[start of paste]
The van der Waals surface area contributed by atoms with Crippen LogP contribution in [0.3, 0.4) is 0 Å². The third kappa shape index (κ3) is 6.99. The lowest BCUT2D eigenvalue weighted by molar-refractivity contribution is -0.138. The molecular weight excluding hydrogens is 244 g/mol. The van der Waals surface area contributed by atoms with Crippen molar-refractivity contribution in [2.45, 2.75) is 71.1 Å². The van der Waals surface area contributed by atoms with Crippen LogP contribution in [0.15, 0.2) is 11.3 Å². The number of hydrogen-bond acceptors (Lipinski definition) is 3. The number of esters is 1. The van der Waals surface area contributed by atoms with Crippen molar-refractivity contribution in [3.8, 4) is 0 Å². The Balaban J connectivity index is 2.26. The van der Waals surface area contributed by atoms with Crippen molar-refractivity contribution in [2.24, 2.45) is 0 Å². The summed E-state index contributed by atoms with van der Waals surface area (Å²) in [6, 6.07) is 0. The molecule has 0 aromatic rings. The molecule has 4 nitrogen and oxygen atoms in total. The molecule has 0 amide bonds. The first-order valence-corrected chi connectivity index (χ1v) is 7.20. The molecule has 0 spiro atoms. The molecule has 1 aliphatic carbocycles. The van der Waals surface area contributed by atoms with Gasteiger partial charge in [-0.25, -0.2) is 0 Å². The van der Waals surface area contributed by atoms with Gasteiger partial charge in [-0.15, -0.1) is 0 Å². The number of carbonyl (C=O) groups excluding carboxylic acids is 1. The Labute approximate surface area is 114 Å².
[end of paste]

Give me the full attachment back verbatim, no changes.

The van der Waals surface area contributed by atoms with Crippen LogP contribution in [0.3, 0.4) is 0 Å². The third kappa shape index (κ3) is 6.99. The lowest BCUT2D eigenvalue weighted by molar-refractivity contribution is -0.138. The molecular weight excluding hydrogens is 244 g/mol. The van der Waals surface area contributed by atoms with Crippen molar-refractivity contribution in [2.45, 2.75) is 71.1 Å². The van der Waals surface area contributed by atoms with Crippen LogP contribution in [0.15, 0.2) is 11.3 Å². The number of hydrogen-bond acceptors (Lipinski definition) is 3. The number of esters is 1. The van der Waals surface area contributed by atoms with Crippen molar-refractivity contribution in [3.8, 4) is 0 Å². The Balaban J connectivity index is 2.26. The van der Waals surface area contributed by atoms with Crippen molar-refractivity contribution in [2.24, 2.45) is 0 Å². The summed E-state index contributed by atoms with van der Waals surface area (Å²) in [6, 6.07) is 0. The molecule has 0 aromatic rings. The molecule has 4 nitrogen and oxygen atoms in total. The molecule has 0 amide bonds. The first-order valence-corrected chi connectivity index (χ1v) is 7.20. The molecule has 0 spiro atoms. The molecule has 1 aliphatic carbocycles. The van der Waals surface area contributed by atoms with Gasteiger partial charge in [-0.25, -0.2) is 0 Å². The van der Waals surface area contributed by atoms with Gasteiger partial charge in [-0.15, -0.1) is 0 Å². The number of carbonyl (C=O) groups excluding carboxylic acids is 1. The Labute approximate surface area is 114 Å².